The latissimus dorsi muscle

The muscles of the chest and upper back

The latissimus dorsi muscle, whose name means “broadest muscle of the back,” is one of the widest muscles in the human body. Also known as the “lat,” it is a very thin triangular muscle that is not used strenuously in common daily activities but is an important muscle in many exercises such as pull-ups, chin-ups, lat pulldowns, and swimming.

The latissimus dorsi muscle has its origins along the lumbodorsal fascia of the lower back, arising from the inferior thoracic and lumbar vertebrae, sacrum, iliac crest, and the four most inferior ribs. From its many widespread origins, it runs obliquely, superiorly and laterally through the back and armpits to insert on the posterior side of the humerus of the upper arm. As the latissimus dorsi approaches its insertion point, the many muscular fibers from its many origins merge to a point, giving the muscle a triangular shape.

The latissimus dorsi has several different functions, all of which involve movements of the arm. The primary function of the lat is the adduction of the arm, which is often used when performing a pull-up or chin-up or when pulling a heavy object down from a shelf above one’s head. Another function of the lat is extension of the arm, as in swinging the arm toward the back. This motion is used when swinging the arms while walking as well as during rowing exercises. Finally, the latissimus dorsi medially rotates the arm, moving the front of the arm towards the body’s midline. When performed with a bent elbow, medial rotation of the arm brings the hand towards the chest, like when folding the arms or touching the elbow on the opposite arm.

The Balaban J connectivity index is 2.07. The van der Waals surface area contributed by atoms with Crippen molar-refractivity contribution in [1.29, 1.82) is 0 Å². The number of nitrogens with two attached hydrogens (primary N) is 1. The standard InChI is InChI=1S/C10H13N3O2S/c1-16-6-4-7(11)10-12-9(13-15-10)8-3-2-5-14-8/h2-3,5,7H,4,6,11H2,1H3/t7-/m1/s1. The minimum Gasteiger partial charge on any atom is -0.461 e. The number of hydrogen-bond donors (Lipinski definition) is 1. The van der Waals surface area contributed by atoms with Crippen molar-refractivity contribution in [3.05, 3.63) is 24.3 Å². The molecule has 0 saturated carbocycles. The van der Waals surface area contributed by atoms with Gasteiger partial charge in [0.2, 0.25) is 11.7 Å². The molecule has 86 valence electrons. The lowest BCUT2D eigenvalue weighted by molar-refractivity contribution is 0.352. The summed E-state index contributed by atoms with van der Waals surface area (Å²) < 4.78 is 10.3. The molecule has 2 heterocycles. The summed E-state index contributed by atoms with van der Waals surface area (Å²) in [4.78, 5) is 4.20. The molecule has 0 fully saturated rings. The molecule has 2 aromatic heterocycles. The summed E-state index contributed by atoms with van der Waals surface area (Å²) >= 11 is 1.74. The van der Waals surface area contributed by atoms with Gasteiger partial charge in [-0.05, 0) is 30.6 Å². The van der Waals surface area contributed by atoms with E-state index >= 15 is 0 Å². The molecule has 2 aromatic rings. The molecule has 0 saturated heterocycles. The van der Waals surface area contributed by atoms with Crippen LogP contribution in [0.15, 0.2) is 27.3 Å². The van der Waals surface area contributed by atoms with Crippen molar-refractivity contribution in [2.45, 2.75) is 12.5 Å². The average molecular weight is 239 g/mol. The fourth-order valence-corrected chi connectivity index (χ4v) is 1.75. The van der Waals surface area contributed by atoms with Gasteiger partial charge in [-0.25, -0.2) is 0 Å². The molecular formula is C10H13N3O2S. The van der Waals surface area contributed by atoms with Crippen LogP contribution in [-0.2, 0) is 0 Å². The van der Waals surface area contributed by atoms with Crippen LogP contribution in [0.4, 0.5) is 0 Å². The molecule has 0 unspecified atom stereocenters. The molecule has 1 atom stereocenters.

The levator scapulae muscle


The levator scapulae muscle resides at that back and side of the neck. Levator means to lift in Latin, so as the name implies, its goal is to lift the scapula. It comes up by tendinous slips from the transverse processes of the atlas and axis and from the posterior tubercles of the transverse processes of the third and fourth cervical vertebrae. It is embedded into the vertebral border of the scapula, amid the medial angle and the triangle smooth surface at the root of the spine.

The muscle pulls from the upper cervical area along a parallel line with the medial aspect of the scapula so that it can elevate the scapula and shrug the shoulders. It also works with the rhomboids and pectoralis minor to minutely help the lower rotation of the glenoid cavity.

In addition, the levator scapulae muscle laterally flexes the neck to the side when the scapula is fixed. The other scapula muscles will work with the levator scapulae to secure the scapula and its corresponding glenoid cavity to strengthen how efficiently and effectively the muscles work in the shoulder joint.